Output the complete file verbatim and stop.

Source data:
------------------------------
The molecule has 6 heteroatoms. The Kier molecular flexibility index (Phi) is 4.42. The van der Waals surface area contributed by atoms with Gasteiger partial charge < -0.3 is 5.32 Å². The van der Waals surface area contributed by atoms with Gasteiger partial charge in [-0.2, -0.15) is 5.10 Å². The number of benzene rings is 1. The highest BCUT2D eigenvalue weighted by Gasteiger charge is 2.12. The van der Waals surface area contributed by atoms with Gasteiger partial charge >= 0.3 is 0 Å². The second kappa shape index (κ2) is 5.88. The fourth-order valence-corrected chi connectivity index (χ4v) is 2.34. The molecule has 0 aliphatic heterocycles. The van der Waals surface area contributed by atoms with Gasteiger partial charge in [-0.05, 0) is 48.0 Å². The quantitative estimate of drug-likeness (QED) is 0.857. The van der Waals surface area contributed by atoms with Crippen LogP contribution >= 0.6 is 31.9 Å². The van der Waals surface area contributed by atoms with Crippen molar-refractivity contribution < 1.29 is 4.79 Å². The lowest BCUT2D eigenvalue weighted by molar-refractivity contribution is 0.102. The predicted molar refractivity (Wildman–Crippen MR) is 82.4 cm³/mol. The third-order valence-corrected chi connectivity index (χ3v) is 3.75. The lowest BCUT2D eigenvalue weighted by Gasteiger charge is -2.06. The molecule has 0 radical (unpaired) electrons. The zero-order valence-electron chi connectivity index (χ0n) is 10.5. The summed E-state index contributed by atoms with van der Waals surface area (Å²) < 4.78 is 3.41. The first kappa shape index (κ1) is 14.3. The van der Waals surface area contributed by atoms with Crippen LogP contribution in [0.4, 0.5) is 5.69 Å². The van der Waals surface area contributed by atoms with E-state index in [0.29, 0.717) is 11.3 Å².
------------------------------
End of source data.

The molecule has 6 heteroatoms. The Kier molecular flexibility index (Phi) is 4.42. The van der Waals surface area contributed by atoms with Gasteiger partial charge < -0.3 is 5.32 Å². The van der Waals surface area contributed by atoms with Gasteiger partial charge in [-0.2, -0.15) is 5.10 Å². The number of benzene rings is 1. The highest BCUT2D eigenvalue weighted by Gasteiger charge is 2.12. The van der Waals surface area contributed by atoms with Gasteiger partial charge >= 0.3 is 0 Å². The second kappa shape index (κ2) is 5.88. The fourth-order valence-corrected chi connectivity index (χ4v) is 2.34. The molecule has 0 aliphatic heterocycles. The van der Waals surface area contributed by atoms with Gasteiger partial charge in [-0.05, 0) is 48.0 Å². The quantitative estimate of drug-likeness (QED) is 0.857. The van der Waals surface area contributed by atoms with Crippen LogP contribution >= 0.6 is 31.9 Å². The van der Waals surface area contributed by atoms with Crippen molar-refractivity contribution < 1.29 is 4.79 Å². The lowest BCUT2D eigenvalue weighted by molar-refractivity contribution is 0.102. The predicted molar refractivity (Wildman–Crippen MR) is 82.4 cm³/mol. The third-order valence-corrected chi connectivity index (χ3v) is 3.75. The lowest BCUT2D eigenvalue weighted by Gasteiger charge is -2.06. The molecule has 0 radical (unpaired) electrons. The zero-order valence-electron chi connectivity index (χ0n) is 10.5. The summed E-state index contributed by atoms with van der Waals surface area (Å²) < 4.78 is 3.41. The first kappa shape index (κ1) is 14.3. The van der Waals surface area contributed by atoms with Crippen LogP contribution in [0.4, 0.5) is 5.69 Å². The van der Waals surface area contributed by atoms with E-state index in [0.29, 0.717) is 11.3 Å².